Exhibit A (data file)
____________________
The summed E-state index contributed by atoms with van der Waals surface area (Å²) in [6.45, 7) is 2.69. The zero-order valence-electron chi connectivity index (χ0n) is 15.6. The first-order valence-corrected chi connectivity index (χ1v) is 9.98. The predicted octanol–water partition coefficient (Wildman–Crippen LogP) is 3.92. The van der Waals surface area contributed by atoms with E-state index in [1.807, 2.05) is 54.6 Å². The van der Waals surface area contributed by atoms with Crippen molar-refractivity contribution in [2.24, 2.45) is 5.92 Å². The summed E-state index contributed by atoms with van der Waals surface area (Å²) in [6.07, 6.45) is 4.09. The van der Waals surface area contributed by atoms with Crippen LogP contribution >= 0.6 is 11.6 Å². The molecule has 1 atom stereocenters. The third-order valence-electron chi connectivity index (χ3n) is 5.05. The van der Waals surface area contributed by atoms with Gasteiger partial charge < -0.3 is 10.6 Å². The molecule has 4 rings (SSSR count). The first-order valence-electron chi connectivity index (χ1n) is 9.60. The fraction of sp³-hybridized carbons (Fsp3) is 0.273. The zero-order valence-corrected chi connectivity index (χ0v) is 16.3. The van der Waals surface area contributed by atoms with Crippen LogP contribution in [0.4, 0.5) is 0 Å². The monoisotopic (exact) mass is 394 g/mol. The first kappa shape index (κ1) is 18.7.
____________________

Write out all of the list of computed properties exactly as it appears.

The summed E-state index contributed by atoms with van der Waals surface area (Å²) in [6.45, 7) is 2.69. The zero-order valence-electron chi connectivity index (χ0n) is 15.6. The first-order valence-corrected chi connectivity index (χ1v) is 9.98. The predicted octanol–water partition coefficient (Wildman–Crippen LogP) is 3.92. The van der Waals surface area contributed by atoms with E-state index in [1.807, 2.05) is 54.6 Å². The van der Waals surface area contributed by atoms with Crippen molar-refractivity contribution in [2.24, 2.45) is 5.92 Å². The summed E-state index contributed by atoms with van der Waals surface area (Å²) in [6.07, 6.45) is 4.09. The van der Waals surface area contributed by atoms with Crippen LogP contribution >= 0.6 is 11.6 Å². The molecule has 1 atom stereocenters. The third-order valence-electron chi connectivity index (χ3n) is 5.05. The van der Waals surface area contributed by atoms with Gasteiger partial charge < -0.3 is 10.6 Å². The molecule has 4 rings (SSSR count). The first-order valence-electron chi connectivity index (χ1n) is 9.60. The fraction of sp³-hybridized carbons (Fsp3) is 0.273. The zero-order valence-corrected chi connectivity index (χ0v) is 16.3. The van der Waals surface area contributed by atoms with Crippen LogP contribution in [0.4, 0.5) is 0 Å². The monoisotopic (exact) mass is 394 g/mol. The first kappa shape index (κ1) is 18.7.